A senior Israeli defense official, speaking on condition of anonymity after the signing, told reporters that the document signed on Thursday was a general commitment by the US to maintain Israel’s military superiority but that discussions were ongoing over which specific weapons and systems that Washington would provide Jerusalem to offset the sale of the F-35 to the UAE and other weapons to other countries in the region going forward.

“This is not the end of the story,” said the official, who was deeply familiar with the discussions. He added that the specifics of “what we are getting and what we aren’t getting and what they’ll sell us later” would be determined in future discussions.

Asked specifically about the possibility of Israel acquiring the V-22 Osprey, a tiltrotor aircraft that effectively can act as both a helicopter and an airplane, the senior defense official confirmed that the matter was indeed being considered, after it was dismissed by Israel in years past due to its high cost and narrow range of uses compared to other aircraft.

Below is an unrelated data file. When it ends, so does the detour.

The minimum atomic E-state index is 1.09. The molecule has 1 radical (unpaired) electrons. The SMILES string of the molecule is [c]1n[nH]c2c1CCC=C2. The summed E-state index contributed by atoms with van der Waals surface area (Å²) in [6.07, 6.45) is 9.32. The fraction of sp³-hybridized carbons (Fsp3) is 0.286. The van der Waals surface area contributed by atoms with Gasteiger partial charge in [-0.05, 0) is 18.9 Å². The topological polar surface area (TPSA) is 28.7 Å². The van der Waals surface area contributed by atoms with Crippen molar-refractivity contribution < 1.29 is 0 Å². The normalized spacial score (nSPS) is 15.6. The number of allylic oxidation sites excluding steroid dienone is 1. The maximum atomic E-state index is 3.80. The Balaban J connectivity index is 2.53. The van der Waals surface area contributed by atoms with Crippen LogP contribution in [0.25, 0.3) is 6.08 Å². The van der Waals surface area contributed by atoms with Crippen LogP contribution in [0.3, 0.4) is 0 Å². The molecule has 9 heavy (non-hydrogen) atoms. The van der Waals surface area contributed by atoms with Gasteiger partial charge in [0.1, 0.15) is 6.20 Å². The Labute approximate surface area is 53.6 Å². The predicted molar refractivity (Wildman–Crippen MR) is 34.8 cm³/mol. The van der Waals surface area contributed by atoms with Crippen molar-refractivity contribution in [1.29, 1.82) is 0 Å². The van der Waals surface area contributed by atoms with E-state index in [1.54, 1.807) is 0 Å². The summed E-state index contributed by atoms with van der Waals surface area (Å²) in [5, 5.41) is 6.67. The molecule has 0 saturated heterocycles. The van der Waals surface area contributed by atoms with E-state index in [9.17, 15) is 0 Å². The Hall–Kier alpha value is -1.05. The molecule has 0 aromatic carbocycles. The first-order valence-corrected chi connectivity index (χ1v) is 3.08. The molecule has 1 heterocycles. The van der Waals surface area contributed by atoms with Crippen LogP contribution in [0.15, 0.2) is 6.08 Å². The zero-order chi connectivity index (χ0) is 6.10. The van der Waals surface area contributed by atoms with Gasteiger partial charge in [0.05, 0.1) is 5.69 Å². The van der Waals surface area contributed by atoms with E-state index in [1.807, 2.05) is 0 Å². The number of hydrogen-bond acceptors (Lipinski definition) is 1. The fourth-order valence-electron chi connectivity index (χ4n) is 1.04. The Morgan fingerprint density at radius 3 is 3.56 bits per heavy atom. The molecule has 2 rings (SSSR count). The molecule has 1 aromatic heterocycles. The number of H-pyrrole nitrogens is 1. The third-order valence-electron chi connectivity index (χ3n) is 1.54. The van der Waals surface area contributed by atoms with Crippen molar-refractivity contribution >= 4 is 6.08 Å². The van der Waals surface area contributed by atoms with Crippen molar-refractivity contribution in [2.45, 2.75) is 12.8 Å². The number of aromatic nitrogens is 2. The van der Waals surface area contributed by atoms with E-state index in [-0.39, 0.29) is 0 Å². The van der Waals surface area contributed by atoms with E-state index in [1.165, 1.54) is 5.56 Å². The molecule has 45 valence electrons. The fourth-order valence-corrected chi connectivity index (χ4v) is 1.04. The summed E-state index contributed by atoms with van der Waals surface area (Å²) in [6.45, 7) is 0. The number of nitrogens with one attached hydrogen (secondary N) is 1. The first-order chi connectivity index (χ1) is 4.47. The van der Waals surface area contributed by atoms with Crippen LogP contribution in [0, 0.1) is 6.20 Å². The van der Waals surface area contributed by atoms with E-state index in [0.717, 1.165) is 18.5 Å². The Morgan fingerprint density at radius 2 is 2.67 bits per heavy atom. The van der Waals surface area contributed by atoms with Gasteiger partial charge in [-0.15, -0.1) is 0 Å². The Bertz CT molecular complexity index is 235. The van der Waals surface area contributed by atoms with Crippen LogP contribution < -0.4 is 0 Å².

The official said he expected there to be additional normalization agreements between Israel and other Arab and Muslim countries in the future and that these would likely be accompanied by US agreement to sell them advanced weapon systems.

“There are countries in the region with lots of money who want to upgrade their militaries, and the US has an interest to sell [them] weapons,” he said.

A defense official quoted by multiple Herbew media outlets also said that he expected “Sudan, and later Saudi Arabia, to come out of the closet” regarding official ties with Israel.

The first official dismissed the notion that this joint declaration was a trivial gesture as it confirmed what is already US law and was before then bipartisan policy for decades, saying the fact that it was reiterated on Thursday by Esper and his staff was of “not insignificant importance.”

Defense Minister Benny Gantz, right, and US Secretary of Defense Mark Esper sign a joint statement in the Pentagon on October 22, 2020. (Shmulik Almani/Defense Ministry)

He said the signing of this declaration was a boon for Israel’s national security.

“We are in a good place,” he said. “I am very relaxed.”

At the signing ceremony, Gantz said Israel was now better situated to confront Iran in the Middle East in light of its normalized ties with the UAE and Bahrain and its hopes to formalize relations with others, notably Sudan, with whom Jerusalem was reportedly in advanced stages of negotiations as of Thursday night.